The Dream Act
President Obama has declared immigration policy reform a top priority. This could include a path to citizenship for the estimated 11 million undocumented immigrants in the United States. One piece of proposed legislation, the Dream Act, would pave the way to make his vision a reality. Read the Alibi’s in-depth coverage here.
If passed, the bill would allow undocumented citizens to remain in the United States if they arrived illegally with their parents at a young age. Immigrants would be granted conditional residency status if they crossed the border before the age of 16, lived in the United States for at least five years and received a high school diploma. About 700,000 undocumented students would qualify under these provisions.
An immigrant can become a permanent resident after graduating from a two-year college or serving two years in the military.
According to a recent New York Times article, the Obama administration has already been excluding these students from deportation. Opponents argue that all undocumented immigrants should be detained, regardless of their accomplishments. They say the Dream Act will reward criminal behavior and take educational opportunities away from American students.
The Alibi reached out to New Mexico’s congressmen to talk about their stances on the Dream Act.
Rep. Martin Heinrich, CD 1—Central New Mexico, including Albuquerque
Heinrich is a cosponsor of the Dream Act and says he is encouraging House leadership to support it. “I don’t think it’s a good idea to punish kids for their parents’ mistakes. If they [the kids] are willing to give back to the country, they are a real potential benefit for our country.”
The congressman said that now is the time to focus on immigration legislation and he feels positive about the Dream Act’s chances. “I’m optimistic. It has a broad coalition, from religious leaders and labor leaders to educators. It’s irresponsible for us not to move on immigration reform.”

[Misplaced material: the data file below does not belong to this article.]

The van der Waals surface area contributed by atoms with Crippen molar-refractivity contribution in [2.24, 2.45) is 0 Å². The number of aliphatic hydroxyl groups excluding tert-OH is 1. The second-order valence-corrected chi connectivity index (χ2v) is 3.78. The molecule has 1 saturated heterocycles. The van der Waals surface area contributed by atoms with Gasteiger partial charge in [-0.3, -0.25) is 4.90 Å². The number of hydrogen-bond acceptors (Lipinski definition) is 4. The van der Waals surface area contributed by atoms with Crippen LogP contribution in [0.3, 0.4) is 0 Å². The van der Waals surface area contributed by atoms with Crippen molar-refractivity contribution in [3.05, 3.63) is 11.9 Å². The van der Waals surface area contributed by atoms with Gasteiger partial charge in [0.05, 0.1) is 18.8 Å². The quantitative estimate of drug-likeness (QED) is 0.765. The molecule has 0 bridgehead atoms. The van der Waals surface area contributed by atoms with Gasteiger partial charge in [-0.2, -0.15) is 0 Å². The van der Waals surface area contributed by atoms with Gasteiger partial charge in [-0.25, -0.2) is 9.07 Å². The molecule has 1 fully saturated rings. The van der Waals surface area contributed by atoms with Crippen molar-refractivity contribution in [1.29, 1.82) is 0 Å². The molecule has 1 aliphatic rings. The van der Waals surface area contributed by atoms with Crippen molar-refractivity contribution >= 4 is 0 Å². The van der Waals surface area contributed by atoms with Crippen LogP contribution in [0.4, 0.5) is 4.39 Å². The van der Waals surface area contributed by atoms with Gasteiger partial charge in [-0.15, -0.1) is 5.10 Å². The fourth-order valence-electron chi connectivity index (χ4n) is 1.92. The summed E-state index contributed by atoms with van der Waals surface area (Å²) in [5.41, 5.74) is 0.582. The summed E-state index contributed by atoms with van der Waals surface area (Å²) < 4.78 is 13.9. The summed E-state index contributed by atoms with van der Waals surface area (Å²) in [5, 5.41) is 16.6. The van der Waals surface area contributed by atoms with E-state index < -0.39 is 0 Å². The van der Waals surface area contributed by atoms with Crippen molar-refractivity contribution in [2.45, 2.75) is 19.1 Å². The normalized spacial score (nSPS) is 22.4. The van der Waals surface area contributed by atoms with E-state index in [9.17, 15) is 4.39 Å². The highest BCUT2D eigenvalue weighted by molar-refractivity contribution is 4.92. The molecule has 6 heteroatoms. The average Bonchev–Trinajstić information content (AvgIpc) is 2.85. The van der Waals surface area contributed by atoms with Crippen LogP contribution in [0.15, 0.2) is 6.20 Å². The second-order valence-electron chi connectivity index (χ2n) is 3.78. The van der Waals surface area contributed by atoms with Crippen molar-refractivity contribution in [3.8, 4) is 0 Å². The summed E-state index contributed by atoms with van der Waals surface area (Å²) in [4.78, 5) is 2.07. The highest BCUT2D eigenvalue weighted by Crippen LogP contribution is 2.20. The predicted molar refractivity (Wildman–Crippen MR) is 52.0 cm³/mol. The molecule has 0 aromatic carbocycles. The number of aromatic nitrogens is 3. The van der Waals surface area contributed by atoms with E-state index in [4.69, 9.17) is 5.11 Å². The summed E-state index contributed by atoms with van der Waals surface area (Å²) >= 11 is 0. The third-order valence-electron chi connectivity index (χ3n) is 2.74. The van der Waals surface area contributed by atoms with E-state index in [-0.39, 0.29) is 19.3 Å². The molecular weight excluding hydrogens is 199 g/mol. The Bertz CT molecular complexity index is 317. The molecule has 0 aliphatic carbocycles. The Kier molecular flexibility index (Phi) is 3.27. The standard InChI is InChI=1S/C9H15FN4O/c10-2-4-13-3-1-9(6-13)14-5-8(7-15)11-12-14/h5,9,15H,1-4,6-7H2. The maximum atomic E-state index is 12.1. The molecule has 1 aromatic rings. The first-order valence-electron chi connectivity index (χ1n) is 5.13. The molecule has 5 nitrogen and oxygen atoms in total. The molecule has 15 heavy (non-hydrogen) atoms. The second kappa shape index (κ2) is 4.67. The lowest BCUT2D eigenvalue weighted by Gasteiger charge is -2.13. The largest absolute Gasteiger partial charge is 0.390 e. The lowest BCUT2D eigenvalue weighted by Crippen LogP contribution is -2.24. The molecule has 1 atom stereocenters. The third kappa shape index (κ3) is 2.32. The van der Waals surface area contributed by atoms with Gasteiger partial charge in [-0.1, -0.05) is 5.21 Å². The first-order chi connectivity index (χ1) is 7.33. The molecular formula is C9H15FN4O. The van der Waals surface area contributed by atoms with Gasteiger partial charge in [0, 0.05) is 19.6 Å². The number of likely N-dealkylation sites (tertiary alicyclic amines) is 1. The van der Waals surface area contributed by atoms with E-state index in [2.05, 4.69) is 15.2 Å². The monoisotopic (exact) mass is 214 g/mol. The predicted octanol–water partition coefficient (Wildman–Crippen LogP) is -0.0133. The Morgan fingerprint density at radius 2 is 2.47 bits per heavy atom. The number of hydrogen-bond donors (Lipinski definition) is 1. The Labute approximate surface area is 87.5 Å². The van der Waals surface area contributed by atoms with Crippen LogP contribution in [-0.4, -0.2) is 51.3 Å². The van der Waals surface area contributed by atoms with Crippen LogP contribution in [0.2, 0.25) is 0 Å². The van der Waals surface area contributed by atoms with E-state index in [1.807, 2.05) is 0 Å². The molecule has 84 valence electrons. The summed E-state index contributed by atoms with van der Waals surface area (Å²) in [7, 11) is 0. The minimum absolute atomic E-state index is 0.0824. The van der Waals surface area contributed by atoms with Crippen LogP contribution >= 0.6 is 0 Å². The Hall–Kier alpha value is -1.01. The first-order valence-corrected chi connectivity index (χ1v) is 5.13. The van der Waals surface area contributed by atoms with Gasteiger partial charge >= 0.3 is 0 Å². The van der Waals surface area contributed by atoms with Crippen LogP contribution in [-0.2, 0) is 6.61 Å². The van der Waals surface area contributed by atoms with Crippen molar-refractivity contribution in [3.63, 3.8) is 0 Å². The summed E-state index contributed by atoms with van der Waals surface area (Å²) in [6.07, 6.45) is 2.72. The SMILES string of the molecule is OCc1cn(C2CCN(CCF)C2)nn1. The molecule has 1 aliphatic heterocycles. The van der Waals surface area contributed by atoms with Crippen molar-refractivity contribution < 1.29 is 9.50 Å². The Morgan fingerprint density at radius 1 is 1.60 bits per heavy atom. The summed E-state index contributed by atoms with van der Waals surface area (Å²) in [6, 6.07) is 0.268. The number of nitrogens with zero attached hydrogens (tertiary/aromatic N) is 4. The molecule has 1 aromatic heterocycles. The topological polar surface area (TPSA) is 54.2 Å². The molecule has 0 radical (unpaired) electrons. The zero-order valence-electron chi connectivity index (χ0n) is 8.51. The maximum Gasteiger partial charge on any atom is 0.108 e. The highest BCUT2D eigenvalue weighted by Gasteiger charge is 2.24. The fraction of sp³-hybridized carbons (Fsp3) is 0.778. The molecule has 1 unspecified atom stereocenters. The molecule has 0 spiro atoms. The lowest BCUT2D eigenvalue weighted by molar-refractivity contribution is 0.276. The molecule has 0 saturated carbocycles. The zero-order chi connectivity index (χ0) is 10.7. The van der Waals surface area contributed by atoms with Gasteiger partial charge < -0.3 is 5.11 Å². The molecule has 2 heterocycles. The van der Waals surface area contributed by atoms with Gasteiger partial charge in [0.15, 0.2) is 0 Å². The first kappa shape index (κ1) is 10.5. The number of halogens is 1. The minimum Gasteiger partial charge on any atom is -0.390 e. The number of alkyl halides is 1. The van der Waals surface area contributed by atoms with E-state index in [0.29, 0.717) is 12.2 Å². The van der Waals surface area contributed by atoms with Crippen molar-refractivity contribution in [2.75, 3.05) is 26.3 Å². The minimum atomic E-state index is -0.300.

Harry Teague CD 2—Southern New Mexico
We should have Rep. Teague’s comments up shortly.
Ben Ray Lujan, CD 3—Northern New Mexico, including Santa Fe
The congressman supports the Dream Act and describes our current immigration system as “broken” in an e-mail statement. He says he agrees comprehensive reform is needed on all levels. “As we move forward with reform—from improving border security to considering the needs of business—we should consider opening opportunities to pursue higher education for young people who have grown up in the United States.”
Sen. Tom Udall
Udall says on his website that the Senate should look at a comprehensive immigration reform package before the November elections. This should include the Dream Act, he says.
Sen. Jeff Bingaman
Bingaman is a cosponsor of the Dream Act and says it is unfair to penalize the children who are here illegally because of their parents’ actions. “Providing these young individuals with the ability to pursue a higher education would help make them a productive part of society,” he writes in an e-mail statement.